It’s easy to simply run the cables together, but have you thought about the effects? It may be easier, especially when running long lengths of cable, to run them next to each other or even wind or twist them together to make one “mega-cable”, but the electricity on the power line can lead to interference that degrades the quality of the ethernet signal. And for ethernet cables that have Power over Ethernet (PoE), the mismatched voltages also lead to some unexpected interactions.
Safety and Data Integrity
Running a low and high-voltage cable close to each other isn’t always a great idea. For example, there are safety concerns that also affect data integrity. The National Electric Code (NEC) states that voltage induction is a risk when a high and low voltage cable is laid next to each other, in fact, the higher voltage can jump to the cable with the lower voltage.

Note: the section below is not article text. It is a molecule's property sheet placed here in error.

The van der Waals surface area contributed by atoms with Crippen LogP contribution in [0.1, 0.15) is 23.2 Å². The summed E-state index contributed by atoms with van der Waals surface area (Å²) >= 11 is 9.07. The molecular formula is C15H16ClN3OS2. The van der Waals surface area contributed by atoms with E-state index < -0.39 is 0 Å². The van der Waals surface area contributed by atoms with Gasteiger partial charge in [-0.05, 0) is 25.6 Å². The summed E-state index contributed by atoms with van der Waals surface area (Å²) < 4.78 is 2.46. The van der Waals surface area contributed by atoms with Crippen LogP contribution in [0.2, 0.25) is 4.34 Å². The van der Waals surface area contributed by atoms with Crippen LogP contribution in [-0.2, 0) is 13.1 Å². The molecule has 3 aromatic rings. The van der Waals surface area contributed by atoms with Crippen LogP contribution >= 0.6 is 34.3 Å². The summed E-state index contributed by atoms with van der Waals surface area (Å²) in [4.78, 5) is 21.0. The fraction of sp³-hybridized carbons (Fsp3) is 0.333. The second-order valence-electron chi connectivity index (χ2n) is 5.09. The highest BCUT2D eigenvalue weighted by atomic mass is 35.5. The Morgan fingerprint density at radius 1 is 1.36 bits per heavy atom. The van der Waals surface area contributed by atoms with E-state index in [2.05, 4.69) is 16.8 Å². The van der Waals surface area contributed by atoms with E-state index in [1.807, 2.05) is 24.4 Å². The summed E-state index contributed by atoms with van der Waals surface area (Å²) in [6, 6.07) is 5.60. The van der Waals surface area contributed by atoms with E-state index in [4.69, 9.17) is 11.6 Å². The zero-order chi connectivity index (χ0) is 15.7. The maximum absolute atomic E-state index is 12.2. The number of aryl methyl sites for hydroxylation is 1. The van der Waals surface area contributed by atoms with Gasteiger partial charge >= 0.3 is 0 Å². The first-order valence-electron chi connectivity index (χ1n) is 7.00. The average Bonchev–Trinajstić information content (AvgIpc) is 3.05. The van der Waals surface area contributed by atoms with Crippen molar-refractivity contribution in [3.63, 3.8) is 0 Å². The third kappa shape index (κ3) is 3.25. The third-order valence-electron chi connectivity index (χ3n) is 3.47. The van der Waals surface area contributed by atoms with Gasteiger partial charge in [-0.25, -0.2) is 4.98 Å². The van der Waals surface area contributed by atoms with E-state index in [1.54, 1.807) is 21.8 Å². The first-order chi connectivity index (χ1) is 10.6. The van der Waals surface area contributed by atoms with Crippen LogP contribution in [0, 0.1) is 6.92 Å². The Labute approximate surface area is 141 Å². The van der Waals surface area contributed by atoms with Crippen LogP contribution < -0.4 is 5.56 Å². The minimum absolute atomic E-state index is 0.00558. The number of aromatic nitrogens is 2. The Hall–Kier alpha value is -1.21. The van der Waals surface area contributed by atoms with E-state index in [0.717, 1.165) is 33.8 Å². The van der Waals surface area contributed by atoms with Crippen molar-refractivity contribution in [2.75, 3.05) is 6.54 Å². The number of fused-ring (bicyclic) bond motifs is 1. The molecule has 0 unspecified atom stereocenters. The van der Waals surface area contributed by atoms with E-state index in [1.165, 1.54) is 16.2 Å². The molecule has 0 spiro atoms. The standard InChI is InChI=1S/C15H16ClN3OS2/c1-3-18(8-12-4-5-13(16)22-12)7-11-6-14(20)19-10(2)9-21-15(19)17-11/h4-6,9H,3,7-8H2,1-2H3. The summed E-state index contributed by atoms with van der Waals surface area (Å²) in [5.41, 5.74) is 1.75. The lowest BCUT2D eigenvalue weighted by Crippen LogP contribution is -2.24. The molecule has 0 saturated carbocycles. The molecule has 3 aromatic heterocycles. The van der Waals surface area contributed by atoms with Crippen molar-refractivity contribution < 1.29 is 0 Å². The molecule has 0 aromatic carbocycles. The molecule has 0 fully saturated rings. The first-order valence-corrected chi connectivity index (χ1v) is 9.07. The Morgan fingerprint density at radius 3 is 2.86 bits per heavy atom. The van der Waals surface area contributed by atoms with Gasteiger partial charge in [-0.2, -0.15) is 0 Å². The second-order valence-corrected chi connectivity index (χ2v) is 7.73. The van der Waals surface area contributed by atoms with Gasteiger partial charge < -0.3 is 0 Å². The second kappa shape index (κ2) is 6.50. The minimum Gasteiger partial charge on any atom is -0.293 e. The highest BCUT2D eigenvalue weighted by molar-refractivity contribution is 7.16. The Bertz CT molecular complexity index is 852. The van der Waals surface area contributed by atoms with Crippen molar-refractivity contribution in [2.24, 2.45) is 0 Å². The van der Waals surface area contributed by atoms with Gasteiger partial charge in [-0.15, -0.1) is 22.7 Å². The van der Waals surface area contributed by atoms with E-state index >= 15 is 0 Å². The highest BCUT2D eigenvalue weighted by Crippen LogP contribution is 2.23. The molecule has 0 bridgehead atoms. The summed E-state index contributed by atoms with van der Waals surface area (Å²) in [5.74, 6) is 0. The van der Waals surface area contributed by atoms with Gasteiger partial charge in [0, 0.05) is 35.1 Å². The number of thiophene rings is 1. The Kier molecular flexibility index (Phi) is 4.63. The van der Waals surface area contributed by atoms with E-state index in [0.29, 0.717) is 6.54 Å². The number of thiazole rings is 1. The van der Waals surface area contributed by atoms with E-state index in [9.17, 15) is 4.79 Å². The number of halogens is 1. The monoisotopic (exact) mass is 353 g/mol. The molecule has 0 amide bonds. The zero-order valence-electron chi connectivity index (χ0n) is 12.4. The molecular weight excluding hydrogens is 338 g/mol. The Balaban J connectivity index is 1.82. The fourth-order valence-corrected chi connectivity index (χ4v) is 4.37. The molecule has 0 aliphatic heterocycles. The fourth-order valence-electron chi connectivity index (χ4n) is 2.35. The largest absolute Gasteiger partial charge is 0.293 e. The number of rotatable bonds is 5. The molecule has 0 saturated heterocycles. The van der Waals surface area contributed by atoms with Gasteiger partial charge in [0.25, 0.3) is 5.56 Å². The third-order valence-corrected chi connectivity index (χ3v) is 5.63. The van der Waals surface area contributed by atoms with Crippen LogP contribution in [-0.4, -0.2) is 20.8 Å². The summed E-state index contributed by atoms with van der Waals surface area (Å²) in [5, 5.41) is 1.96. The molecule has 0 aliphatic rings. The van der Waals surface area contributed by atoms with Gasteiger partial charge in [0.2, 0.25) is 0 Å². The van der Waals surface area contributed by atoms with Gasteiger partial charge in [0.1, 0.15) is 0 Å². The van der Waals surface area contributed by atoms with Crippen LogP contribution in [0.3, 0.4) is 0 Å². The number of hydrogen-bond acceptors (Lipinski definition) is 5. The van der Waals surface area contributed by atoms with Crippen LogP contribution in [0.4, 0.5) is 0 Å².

Not only is there a risk for an electrical fire, but you could also find yourself with a nasty shock. The higher voltage that’s now in the ethernet cable will damage data and the connected device. If you do have to run an ethernet and electric cable in the same area, you can take some steps to prevent safety hazards and damaged data. One of the best steps you can take is to make sure you’re getting high-quality, well-shielded cables.
Difference Between Shielded and Unshielded Ethernet Cables
Shielded Cat5 and Cat6 cables provide the same function as unshielded ones, and that is that they provide power and data to the connected device. Shielded Ethernet cables have a thin foil cover protecting the wires from interference.
The interruption in data can be caused by other devices, including electrical cables. The shielding works to block interference improving data integrity and speed. Shielded Ethernet cables may also be a little larger than the non-shielded ones.